‘Goldfinger’ begins promisingly enough. Bond is stranded in Miami and meets a man he barely remembers who witnessed his ‘Casino Royale’ triumph over SMERSH embezzler Le Chiffre in the first Bond book. This man unwittingly introduces him to his next diabolical villain. It quickly becomes apparent that Goldfinger is not only the richest man in England already but possesses a pathological lust for gold and will lie, cheat and steal to acquire more of it.

It is not surprising that Goldfinger is another SMERSH operative (actually more of a freelance criminal that merely sees them as another way station on his route to even more spectacular wealth). When Bond reports back to M in London he is informed that Goldfinger has been surreptitiously ferreting gold out of England, melting it down and recasting it in his Swiss factory. Until the point that Bond is captured and strapped down with a chainsaw heading between his legs the novel is on pretty secure footing.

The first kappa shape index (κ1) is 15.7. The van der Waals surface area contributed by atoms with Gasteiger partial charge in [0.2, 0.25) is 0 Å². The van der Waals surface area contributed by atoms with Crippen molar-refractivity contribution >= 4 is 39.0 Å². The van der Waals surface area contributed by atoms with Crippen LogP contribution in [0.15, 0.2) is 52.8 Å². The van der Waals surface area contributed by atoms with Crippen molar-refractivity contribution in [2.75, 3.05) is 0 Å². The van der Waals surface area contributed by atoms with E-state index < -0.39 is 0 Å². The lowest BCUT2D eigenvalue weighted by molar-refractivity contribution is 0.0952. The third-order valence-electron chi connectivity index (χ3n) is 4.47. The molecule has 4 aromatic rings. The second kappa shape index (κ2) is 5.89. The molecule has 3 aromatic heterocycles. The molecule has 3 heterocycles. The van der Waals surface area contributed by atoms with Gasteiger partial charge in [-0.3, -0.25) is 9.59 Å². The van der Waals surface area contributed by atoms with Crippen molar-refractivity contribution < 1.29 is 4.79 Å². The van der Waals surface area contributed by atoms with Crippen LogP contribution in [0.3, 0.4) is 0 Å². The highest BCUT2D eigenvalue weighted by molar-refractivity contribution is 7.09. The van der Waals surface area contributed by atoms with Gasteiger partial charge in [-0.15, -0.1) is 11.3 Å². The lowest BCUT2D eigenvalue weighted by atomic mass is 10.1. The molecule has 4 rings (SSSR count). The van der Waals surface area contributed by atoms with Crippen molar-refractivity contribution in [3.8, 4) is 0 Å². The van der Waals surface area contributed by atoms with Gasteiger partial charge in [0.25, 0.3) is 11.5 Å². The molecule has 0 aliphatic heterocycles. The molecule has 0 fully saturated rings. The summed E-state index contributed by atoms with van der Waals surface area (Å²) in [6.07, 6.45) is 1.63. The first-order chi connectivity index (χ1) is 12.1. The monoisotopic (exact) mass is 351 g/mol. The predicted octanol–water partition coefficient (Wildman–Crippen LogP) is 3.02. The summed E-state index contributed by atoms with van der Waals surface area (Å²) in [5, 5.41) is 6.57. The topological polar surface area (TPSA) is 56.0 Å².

Suddenly the plot takes an unconvincing turn. Goldfinger is yet another ‘talking villain’ who makes the fatal mistake of sparing Bond’s life, thinking that he can bend Bond’s will to serve his nefarious purposes. Not only has Goldfinger passed up a handful of opportunities to simply execute Bond and go on about his plans but he stops to explain those plans, fueling Bond’s survivalist mind with his own plans for escape. Goldfinger’s master crime is a massive heist of all the gold in Ft. Knox. It sounds absurd and no amount of Fleming’s clever and eloquent exposition ever convinces me that such a plan could ever work, even in the outrageous universe of James Bond.